He’s not small fly to catch: “If it was easy to arrest him, why did all the mobile policemen that were drafted here in search of him before now not apprehend him. We have produced eminent citizens of this country, the former Justice Minister, the late Justice Ayo Irikefe was from here, we have other distinguished Nigerians from Kokori, we should not be lumped together with Kelvin as criminals, whereas, we are not,” he argued.

Our ordeal

On the on-going “internal operation” by the military in Kokori, he said, “We are not against it, but a situation where the security agents beat up innocent persons is ungodly. They barge into people’s houses, saying they were looking for Kelvin even when the news is everywhere the Kelvin had been arrested. Yes, in most cases, they break into people’s houses and when they meet you, they ask you, where is Kelvin. Up till now, they are still beating people and asking where is Kelvin, that is the situation.”

He also disclosed that schools and the only health centre in the town had been deserted by teachers, students, workers because of the siege by soldiers, while residents have fled to exile.  A 98-year-old man, Pa Isiokolo, who corroborated his claim, said, “Youths are either flogged or beaten up by soldiers.” He also said hunger had hit the people as there was shortage of food supply because “there is nobody to buy and sell.”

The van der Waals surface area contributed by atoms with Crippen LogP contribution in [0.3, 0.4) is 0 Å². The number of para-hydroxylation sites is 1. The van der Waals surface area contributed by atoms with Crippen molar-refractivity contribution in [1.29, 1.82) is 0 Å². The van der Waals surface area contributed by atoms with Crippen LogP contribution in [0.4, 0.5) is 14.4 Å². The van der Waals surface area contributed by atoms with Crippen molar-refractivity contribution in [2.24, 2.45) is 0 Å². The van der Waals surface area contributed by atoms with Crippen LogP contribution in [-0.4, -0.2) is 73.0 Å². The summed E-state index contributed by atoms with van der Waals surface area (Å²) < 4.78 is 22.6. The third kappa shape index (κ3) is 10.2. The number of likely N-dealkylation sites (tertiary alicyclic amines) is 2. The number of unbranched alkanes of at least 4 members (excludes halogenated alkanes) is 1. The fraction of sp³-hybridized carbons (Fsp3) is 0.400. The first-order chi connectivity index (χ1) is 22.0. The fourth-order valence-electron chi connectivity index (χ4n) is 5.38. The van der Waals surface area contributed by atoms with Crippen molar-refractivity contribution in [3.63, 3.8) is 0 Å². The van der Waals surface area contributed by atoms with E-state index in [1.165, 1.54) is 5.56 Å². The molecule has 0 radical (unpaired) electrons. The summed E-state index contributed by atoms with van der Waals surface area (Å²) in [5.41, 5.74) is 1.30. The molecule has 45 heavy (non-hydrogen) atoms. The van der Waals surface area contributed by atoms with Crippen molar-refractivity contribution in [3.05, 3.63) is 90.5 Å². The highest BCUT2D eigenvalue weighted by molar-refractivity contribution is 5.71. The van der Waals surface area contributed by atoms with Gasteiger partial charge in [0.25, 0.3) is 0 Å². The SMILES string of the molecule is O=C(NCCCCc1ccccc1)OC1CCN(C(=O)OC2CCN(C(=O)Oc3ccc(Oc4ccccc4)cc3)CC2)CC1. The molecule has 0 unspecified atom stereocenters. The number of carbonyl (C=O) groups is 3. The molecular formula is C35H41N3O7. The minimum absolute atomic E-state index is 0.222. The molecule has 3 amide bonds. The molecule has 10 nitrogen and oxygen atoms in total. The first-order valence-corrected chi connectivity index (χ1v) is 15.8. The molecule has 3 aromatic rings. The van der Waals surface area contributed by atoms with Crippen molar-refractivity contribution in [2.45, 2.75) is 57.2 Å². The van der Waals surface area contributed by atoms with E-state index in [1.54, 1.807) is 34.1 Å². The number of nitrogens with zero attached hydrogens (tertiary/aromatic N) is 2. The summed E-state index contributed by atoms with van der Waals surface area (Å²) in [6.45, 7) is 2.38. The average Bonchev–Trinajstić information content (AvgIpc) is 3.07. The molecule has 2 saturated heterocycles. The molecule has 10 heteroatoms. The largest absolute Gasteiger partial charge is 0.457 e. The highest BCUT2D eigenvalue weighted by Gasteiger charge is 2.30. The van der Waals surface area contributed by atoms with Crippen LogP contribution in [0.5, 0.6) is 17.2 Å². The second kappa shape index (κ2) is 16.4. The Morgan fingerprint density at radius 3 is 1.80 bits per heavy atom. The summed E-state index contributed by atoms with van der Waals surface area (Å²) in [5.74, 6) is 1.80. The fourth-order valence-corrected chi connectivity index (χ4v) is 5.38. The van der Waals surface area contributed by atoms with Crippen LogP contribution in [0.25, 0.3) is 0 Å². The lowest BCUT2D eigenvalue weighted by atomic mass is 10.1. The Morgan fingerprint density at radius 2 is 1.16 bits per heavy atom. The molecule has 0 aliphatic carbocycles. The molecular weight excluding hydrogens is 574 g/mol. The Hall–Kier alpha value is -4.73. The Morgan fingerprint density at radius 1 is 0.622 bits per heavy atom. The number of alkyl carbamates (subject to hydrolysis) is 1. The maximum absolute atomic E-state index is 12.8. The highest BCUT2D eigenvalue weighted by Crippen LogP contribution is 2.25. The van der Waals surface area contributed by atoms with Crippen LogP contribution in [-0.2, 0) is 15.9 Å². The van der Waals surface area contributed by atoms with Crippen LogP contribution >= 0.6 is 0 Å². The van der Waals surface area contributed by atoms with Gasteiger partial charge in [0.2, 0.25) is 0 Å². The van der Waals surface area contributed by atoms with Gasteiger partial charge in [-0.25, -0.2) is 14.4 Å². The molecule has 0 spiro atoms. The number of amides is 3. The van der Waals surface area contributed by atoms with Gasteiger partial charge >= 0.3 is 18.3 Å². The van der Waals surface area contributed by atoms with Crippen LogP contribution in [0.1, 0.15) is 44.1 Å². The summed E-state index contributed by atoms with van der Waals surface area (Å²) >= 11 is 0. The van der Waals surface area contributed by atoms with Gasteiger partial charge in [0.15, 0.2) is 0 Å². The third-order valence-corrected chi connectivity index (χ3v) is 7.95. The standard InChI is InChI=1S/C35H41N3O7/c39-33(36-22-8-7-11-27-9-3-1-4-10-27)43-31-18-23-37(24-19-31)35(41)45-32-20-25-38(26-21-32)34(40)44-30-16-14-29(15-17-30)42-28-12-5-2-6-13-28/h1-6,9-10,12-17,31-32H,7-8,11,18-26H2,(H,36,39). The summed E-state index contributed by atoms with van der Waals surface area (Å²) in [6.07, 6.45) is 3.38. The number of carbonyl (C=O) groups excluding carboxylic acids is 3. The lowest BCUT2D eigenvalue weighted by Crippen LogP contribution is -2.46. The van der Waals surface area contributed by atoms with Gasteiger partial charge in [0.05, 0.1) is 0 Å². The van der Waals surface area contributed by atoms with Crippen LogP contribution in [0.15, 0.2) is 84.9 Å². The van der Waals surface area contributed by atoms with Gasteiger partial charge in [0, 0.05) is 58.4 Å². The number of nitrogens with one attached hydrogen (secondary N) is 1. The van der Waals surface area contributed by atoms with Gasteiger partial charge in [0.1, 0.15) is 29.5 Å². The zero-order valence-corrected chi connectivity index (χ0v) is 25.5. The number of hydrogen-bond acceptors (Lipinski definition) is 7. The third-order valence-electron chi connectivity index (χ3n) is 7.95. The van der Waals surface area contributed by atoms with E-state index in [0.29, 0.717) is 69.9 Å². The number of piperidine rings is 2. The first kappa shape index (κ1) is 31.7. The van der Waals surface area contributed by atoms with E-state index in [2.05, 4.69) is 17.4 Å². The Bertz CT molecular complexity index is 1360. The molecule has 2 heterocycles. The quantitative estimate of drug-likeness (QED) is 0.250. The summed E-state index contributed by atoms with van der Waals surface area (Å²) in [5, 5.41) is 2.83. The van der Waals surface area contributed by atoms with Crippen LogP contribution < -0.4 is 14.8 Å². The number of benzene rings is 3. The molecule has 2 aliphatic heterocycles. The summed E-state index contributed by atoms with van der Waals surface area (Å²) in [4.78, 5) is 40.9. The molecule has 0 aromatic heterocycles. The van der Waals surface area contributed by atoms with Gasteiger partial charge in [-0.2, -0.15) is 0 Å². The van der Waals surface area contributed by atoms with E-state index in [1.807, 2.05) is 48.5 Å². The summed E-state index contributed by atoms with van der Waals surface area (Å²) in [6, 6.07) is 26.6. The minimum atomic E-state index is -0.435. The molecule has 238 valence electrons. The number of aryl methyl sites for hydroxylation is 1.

Soldiers after criminals: A military officer, who spoke to Vanguard at Kokori, said, “It is not true that soldiers are beating up innocent people, we are only after criminals, if you are innocent, all you to do is to identify yourself, we are looking for criminals among them. You were here the other day when they mounted barricades to prevent us from doing our work in the community. They placed sacrifices at various junctions to scare us away, but we are not here for joke, we are trained soldiers and are here for real business.”


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Comments expressed here do not reflect the opinions of vanguard newspapers or any employee thereof.